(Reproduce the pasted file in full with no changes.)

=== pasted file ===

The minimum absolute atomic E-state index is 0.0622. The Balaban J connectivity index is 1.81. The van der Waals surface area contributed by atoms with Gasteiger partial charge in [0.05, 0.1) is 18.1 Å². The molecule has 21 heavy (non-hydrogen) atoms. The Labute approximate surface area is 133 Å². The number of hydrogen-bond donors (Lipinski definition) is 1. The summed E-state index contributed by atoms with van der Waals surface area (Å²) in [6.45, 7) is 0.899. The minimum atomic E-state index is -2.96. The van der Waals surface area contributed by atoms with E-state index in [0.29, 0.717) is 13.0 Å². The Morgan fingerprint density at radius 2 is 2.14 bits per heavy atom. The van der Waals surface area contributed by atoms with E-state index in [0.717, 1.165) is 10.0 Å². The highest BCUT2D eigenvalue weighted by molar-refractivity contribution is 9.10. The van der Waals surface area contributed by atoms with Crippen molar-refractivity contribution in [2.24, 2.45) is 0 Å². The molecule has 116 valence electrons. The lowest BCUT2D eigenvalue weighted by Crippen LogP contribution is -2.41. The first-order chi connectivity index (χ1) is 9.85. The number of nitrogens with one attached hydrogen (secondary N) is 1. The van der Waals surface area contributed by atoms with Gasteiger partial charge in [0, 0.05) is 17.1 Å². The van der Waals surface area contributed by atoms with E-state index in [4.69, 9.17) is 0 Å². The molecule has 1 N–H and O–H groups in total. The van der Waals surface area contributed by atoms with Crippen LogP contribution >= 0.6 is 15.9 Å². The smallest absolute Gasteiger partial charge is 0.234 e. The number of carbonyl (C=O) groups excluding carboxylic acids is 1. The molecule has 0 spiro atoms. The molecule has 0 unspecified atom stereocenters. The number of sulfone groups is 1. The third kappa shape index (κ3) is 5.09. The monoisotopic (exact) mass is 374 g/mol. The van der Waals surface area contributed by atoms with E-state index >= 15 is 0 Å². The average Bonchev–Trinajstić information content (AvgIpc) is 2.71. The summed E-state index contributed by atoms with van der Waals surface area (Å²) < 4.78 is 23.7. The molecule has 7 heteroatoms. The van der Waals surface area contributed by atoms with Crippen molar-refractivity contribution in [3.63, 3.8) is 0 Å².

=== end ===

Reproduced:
The minimum absolute atomic E-state index is 0.0622. The Balaban J connectivity index is 1.81. The van der Waals surface area contributed by atoms with Gasteiger partial charge in [0.05, 0.1) is 18.1 Å². The molecule has 21 heavy (non-hydrogen) atoms. The Labute approximate surface area is 133 Å². The number of hydrogen-bond donors (Lipinski definition) is 1. The summed E-state index contributed by atoms with van der Waals surface area (Å²) in [6.45, 7) is 0.899. The minimum atomic E-state index is -2.96. The van der Waals surface area contributed by atoms with E-state index in [0.29, 0.717) is 13.0 Å². The Morgan fingerprint density at radius 2 is 2.14 bits per heavy atom. The van der Waals surface area contributed by atoms with E-state index in [0.717, 1.165) is 10.0 Å². The highest BCUT2D eigenvalue weighted by molar-refractivity contribution is 9.10. The van der Waals surface area contributed by atoms with Crippen molar-refractivity contribution in [2.24, 2.45) is 0 Å². The molecule has 116 valence electrons. The lowest BCUT2D eigenvalue weighted by Crippen LogP contribution is -2.41. The first-order chi connectivity index (χ1) is 9.85. The number of nitrogens with one attached hydrogen (secondary N) is 1. The van der Waals surface area contributed by atoms with Gasteiger partial charge in [0, 0.05) is 17.1 Å². The van der Waals surface area contributed by atoms with E-state index in [4.69, 9.17) is 0 Å². The molecule has 1 N–H and O–H groups in total. The van der Waals surface area contributed by atoms with Crippen LogP contribution >= 0.6 is 15.9 Å². The smallest absolute Gasteiger partial charge is 0.234 e. The number of carbonyl (C=O) groups excluding carboxylic acids is 1. The molecule has 0 spiro atoms. The molecule has 0 unspecified atom stereocenters. The number of sulfone groups is 1. The third kappa shape index (κ3) is 5.09. The monoisotopic (exact) mass is 374 g/mol. The van der Waals surface area contributed by atoms with E-state index >= 15 is 0 Å². The average Bonchev–Trinajstić information content (AvgIpc) is 2.71. The summed E-state index contributed by atoms with van der Waals surface area (Å²) < 4.78 is 23.7. The molecule has 7 heteroatoms. The van der Waals surface area contributed by atoms with Crippen molar-refractivity contribution in [3.63, 3.8) is 0 Å².